assess the implementation and administration of the Scheme and the trials. The
committee has found the regular interaction with Government and Agency
officials and representatives from peak organisations very useful and looks
forward to further updates and opportunities to discuss issues as they arise.
Also central to the committee's understanding of the nature of the implementation
has been its engagement through the public hearings with participants, their
carers and family and providers. Without this interaction, the committee's
comprehension would be significantly curtailed—for this the committee thanks
all those involved with the hearings.
NDIA's first Annual Report
As required under Section 172 of the National Disability Insurance
Scheme Act 2013 ('the Act'),
the NDIA Board published its inaugural Annual Report in October 2014 for the
financial year 2013-2014. During this period, the report noted that four trial
sites commenced operations—the Hunter in New South Wales, the Barwon region in
Victoria, Tasmania and South Australia.
As of 30 June 2013, the Annual Report highlighted that the NDIA identified
8 585 people with disabilities eligible for NDIS support and had approved 7
316 plans providing access to the reasonable and necessary support they
require to lead an ordinary life.
Over $130.9 million was provided to participants with an average individual
annualised NDIS package cost of $38 200 (when including the Stockton
residence in NSW) which closely aligns to the original Productivity Commission (PC)
estimate of $35 000 per plan.
Over 1 350 providers became registered with the NDIA across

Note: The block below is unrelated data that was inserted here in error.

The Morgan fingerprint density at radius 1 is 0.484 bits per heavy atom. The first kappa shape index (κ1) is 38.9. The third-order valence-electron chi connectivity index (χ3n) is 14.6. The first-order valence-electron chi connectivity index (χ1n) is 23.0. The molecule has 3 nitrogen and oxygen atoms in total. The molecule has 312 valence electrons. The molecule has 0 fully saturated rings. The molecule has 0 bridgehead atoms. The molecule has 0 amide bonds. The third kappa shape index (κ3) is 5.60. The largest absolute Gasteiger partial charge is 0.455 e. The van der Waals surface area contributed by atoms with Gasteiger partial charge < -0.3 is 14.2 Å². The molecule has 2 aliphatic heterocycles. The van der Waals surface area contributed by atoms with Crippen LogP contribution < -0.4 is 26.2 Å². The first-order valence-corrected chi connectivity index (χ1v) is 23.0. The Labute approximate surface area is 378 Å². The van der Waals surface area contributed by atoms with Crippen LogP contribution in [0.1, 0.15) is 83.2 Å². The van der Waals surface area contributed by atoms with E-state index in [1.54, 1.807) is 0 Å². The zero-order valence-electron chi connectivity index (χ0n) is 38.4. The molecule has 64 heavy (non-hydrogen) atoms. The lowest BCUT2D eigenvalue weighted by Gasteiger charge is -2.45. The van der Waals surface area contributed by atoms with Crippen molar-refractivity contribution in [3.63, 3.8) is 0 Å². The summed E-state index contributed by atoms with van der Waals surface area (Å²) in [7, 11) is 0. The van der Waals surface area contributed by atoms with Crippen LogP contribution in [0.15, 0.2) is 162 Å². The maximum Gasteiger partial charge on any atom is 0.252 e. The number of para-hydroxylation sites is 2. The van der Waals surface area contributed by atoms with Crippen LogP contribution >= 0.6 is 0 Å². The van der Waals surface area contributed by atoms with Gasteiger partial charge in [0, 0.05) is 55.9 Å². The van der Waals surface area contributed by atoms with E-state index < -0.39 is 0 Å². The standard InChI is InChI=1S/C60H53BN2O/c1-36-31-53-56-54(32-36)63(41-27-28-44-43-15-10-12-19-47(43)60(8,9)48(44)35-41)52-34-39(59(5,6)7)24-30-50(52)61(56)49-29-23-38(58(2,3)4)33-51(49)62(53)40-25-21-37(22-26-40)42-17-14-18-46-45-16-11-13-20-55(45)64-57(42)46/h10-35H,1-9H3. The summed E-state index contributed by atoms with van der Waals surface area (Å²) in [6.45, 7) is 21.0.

the four trial sites and the NDIA expended $4.5 million of the Sector
Development Fund (SDF) on programmes and activities to assist individuals
and organisations transition from federal and state-based supports to the NDIS.
In establishing its new operational headquarters in Geelong in April
2014 the NDIS workforce expanded to 516 staff across all its operations. The
NDIA Board also reported that it established its governance procedures and
implemented an extensive risk management system. During the year the Board
also oversaw four separate reviews of elements of its operations:
review to monitor average annualised package costs.
Capability review to assess NDIA processes, systems and the
expertise of its people to deliver the NDIS roll out.
review of the optimal transition to full scheme.
Boston Consulting Group review of business capabilities to assess
what of the NDIA’s functions can be outsourced to private and non-government
The committee notes that the Board has identified a range of actions and
strategies for the 2014-15 fiscal year. Areas of focus include:
Bundling supports; (p. 51)
Working with Indigenous and CALD participants and their communities—NDIA
is currently developing both an Indigenous and Rural and Remote Service
Delivery Strategy and a CALD Strategy; (p. 51)
Trialling new operating models—the WA, NT and ACT trial sites will trial
combining planner and LAC roles; (p. 51)
Building a scalable operating model—transitioning to the full Scheme;
Improving the Agency's ICT system; (p. 60)
Developing a comprehensive disability services and supports Market
Design Strategy (possibly supported by the SDF); (p. 54)
Developing an outcomes framework which measures individual participant
outcomes; (p. 67)
Designing a lifetime cost estimator tool—to assist planners to develop
innovative ways of providing funded supports; (p. 67)
Arrangements for people who do not need funded supports; (p. 67) and